Dr. Daniel Feiten has been shepherding babies and their parents through the challenges of childhood and adolescence for more years than he cares to count. He is a clinical professor of pediatrics at the University of Colorado School of Medicine, where he received the Career Teaching Scholar Award in 2009. He is one of the founders of Greenwood Pediatrics, one of the largest practices in Colorado.
And, to his dismay – mostly out of necessity — he has become an expert on childhood obesity.
So let’s start with a little good news.
“It’s my favorite success story,” he said.
A young man, “let’s call him Mark,” came to his office and said he wanted to lose 40 pounds.
Mark was 16 and his body mass index was above the 95th percentile.
“He had been an ostrich at school,” said Feiten. “He’d never had a date, never been kissed. He had one friend.”
The pediatrician had seen dozens of cases just like Mark’s and knew better than to expect too much, but he did his best to help.
Mark’s favorite drink was Mountain Dew. He told the doctor he usually had one or two a day. “That means he probably had a least two and who knows how big they were,” said Feiten.
They calculated how many calories per day he was consuming in Mountain Dew alone. If he ate the same number of calories as he needed given his activity level and just added one Mountain Dew a day to that diet, Feiten said, “we figured at the end of 15 days, he’d gain one pound. After 30 days, two pounds. At the end of a year, he’d be 24 pounds overweight.
“He took that as a challenge.”
Mark decided to replace his Mountain Dew with water and take up one hour of exercise per day. He left Feiten’s office and never returned for a follow-up.
“Nine months later, his mother saw me at a store and stopped me,” Feiten said. “She said, ‘You won’t believe it, but Mark has lost 40 pounds. He’s an entirely different kid. He loves life; he loves school; he has lots of new friends. I just want to thank you.’”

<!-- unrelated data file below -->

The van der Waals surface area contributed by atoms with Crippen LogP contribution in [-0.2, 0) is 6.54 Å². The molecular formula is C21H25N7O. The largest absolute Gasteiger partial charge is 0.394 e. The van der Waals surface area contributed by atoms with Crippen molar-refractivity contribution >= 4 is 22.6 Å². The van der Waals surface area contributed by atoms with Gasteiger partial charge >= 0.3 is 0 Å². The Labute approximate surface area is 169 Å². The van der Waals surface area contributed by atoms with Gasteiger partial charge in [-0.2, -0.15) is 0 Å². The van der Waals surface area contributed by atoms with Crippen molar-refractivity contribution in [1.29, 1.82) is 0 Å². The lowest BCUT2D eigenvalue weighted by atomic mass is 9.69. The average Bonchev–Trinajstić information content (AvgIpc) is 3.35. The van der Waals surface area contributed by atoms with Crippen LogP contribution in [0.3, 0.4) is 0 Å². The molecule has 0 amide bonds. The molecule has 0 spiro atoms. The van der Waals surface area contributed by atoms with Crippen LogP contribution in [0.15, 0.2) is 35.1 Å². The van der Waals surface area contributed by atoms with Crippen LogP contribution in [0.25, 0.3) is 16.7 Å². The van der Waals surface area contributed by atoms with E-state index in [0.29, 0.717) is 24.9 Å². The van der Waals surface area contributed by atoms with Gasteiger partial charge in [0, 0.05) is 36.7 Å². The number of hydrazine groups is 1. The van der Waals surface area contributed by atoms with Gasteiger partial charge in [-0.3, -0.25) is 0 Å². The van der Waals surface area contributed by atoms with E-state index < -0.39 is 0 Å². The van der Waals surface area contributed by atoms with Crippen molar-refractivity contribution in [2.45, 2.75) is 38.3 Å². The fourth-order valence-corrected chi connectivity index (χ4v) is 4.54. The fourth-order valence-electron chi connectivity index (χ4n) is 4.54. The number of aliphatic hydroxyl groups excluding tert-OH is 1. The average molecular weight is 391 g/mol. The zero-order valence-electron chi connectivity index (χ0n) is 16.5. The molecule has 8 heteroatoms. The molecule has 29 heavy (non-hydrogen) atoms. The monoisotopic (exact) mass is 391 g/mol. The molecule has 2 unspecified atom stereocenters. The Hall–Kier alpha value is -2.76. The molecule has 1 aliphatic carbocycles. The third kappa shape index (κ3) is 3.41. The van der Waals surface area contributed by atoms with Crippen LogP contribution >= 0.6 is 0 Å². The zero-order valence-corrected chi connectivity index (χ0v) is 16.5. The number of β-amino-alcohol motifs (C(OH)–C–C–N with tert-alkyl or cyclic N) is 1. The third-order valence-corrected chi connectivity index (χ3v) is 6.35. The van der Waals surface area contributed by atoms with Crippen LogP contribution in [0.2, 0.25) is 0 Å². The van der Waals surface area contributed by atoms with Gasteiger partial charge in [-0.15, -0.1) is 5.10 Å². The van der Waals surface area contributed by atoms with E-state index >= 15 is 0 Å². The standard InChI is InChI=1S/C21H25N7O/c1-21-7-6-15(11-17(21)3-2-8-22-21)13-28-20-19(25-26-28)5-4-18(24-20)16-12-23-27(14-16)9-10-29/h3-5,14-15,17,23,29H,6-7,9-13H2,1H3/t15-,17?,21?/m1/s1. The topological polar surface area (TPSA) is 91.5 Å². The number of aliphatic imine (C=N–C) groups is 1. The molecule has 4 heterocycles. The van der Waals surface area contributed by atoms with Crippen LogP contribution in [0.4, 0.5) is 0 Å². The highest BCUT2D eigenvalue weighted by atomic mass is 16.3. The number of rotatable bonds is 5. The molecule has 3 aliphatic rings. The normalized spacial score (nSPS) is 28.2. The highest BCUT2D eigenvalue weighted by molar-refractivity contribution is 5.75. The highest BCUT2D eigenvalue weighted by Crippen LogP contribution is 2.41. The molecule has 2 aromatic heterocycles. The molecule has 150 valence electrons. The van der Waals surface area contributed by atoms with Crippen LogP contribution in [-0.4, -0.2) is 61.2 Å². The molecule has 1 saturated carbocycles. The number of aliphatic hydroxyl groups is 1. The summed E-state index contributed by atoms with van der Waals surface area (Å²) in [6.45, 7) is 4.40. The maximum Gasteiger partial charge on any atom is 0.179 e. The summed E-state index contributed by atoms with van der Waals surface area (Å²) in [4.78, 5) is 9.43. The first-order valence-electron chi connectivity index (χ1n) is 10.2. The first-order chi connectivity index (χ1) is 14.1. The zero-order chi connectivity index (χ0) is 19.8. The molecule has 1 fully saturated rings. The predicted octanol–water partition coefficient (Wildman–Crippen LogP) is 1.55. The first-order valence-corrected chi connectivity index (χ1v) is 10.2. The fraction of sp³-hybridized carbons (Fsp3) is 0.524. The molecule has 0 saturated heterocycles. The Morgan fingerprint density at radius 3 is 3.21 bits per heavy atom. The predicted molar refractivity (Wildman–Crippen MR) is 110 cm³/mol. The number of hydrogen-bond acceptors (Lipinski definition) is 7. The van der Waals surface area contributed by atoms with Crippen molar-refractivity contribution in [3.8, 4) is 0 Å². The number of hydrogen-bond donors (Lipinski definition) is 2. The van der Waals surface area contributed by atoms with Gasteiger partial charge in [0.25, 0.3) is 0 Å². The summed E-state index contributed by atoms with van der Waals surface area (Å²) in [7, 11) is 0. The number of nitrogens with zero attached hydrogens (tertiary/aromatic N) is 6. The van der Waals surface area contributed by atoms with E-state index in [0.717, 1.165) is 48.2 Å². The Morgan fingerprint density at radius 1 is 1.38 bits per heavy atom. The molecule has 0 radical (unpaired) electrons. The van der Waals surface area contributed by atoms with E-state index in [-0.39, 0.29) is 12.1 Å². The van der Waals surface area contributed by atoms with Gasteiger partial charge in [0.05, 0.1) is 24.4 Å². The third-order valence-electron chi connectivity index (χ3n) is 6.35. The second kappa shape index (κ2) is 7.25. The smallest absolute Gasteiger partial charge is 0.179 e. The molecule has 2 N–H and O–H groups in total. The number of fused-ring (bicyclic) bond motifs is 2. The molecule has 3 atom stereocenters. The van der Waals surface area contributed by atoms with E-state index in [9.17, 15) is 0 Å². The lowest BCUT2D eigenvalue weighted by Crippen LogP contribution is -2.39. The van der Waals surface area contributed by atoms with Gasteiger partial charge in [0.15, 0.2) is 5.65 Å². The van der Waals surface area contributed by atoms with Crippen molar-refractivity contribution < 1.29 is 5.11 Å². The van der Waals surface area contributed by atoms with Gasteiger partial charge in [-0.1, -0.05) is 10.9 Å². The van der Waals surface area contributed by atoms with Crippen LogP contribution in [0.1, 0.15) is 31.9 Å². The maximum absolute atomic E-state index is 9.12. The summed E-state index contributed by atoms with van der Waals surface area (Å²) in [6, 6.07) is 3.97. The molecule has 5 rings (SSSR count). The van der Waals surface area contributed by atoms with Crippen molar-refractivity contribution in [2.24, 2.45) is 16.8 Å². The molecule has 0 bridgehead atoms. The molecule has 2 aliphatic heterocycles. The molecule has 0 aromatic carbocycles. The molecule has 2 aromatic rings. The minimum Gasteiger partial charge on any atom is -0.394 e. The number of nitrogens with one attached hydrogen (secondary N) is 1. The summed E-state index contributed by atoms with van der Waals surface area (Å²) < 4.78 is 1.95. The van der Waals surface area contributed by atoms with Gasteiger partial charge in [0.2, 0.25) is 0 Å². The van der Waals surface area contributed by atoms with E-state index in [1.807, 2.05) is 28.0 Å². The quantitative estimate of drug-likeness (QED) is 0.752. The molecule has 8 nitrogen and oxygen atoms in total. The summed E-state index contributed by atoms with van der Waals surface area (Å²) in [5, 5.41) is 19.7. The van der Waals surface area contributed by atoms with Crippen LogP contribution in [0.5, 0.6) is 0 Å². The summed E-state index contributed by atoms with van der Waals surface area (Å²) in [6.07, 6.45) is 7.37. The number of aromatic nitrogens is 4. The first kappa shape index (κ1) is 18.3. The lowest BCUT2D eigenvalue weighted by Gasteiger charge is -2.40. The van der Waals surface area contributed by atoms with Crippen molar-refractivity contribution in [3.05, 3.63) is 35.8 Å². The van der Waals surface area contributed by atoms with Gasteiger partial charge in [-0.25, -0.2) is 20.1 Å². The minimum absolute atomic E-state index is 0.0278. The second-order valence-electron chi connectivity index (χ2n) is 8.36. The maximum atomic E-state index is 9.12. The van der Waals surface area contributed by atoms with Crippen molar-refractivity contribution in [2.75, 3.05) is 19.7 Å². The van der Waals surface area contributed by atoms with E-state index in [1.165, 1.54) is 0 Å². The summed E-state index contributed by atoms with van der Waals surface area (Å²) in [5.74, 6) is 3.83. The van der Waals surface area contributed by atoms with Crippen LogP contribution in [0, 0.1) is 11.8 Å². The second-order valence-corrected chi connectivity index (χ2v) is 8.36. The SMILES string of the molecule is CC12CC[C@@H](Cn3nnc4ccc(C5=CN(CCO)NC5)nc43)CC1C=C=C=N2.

Feiten was surprised – and delighted.
“He just needed to understand the story of why and how it was possible,” he said.
Unfortunately, Feiten said, success like Mark’s occurs in about one out of every 30 cases of childhood obesity.
Some cases are truly heartbreaking.
Feiten saw another child at the insistence of his mother. The boy had immersed himself in the lonely pursuit of philosophy studies, focusing on the writing of the stoics.
“He would sit around with his two buddies, studying philosophers who wrote about suicide and the relative value of life,” Feiten said. His mother was extremely worried. Feiten did his best to counsel the child and get him the help he needed.
What the boy was doing is not that unusual, Feiten said.
“We all want to be good at something, but these kids because of their weight can’t be good at sports; they can’t be very good at friendships because people ostracize them; and they can’t be good at anything that requires self-confidence,” he said.
“So what do they do? They become experts at things like video games,” said Feiten, and that sedentary activity only exacerbates their weight problems.
About two years ago, one of the parents of a patient in his practice urged Feiten to develop a program to address the obesity epidemic. A former trainer for the Denver Nuggets basketball team, the dad “kept hounding me,” Feiten said, until the two of them forged a plan.
They call it “Five Alive.”
Five Alive was inspired by the ski industry program that gives fifth-graders free ski passes at Colorado resorts. Once it’s implemented, Five Alive would “make fifth grade really special,” Feiten said.
Through a consortium of community leaders, educators and professionals in the food, restaurant and recreation industries, a wide range of discounts would be available to fifth-graders for activities that encourage fitness and foods that support good nutrition. With foundation support, Feiten hopes to launch the project this year.
Not that he expects it to change the culture around obesity overnight.
“It’s a very tough problem,” he said. “And I want to be very clear – some kids can’t help it.”
A wide range of biological causes are under investigation and clearer understanding of the many causes of obesity is challenging researchers around the world.
But the sharp increase in obesity among children primarily reflects the change in our culture, he said. We’ve moved to viewing rather than doing active things, and diets have moved away from whole foods to more processed foods, and from home cooking to restaurant (mostly fast-food) meals.
So the question is: Can we change the culture enough to bend the trend line?
“There was a time in our country when littering was commonplace,” he said. “We were able to change the paradigm and get people to stop littering.
“There was a time when more people smoked than didn’t and it was the youth who told their parents to stop smoking because they learned it at school. The same thing happened with recycling.
“I think that if we can put together a communitywide program that makes it the norm not to little or smoke and to recycle, then we surely can put together a program that will influence people to eat more sensibly and move their bodies,” he said.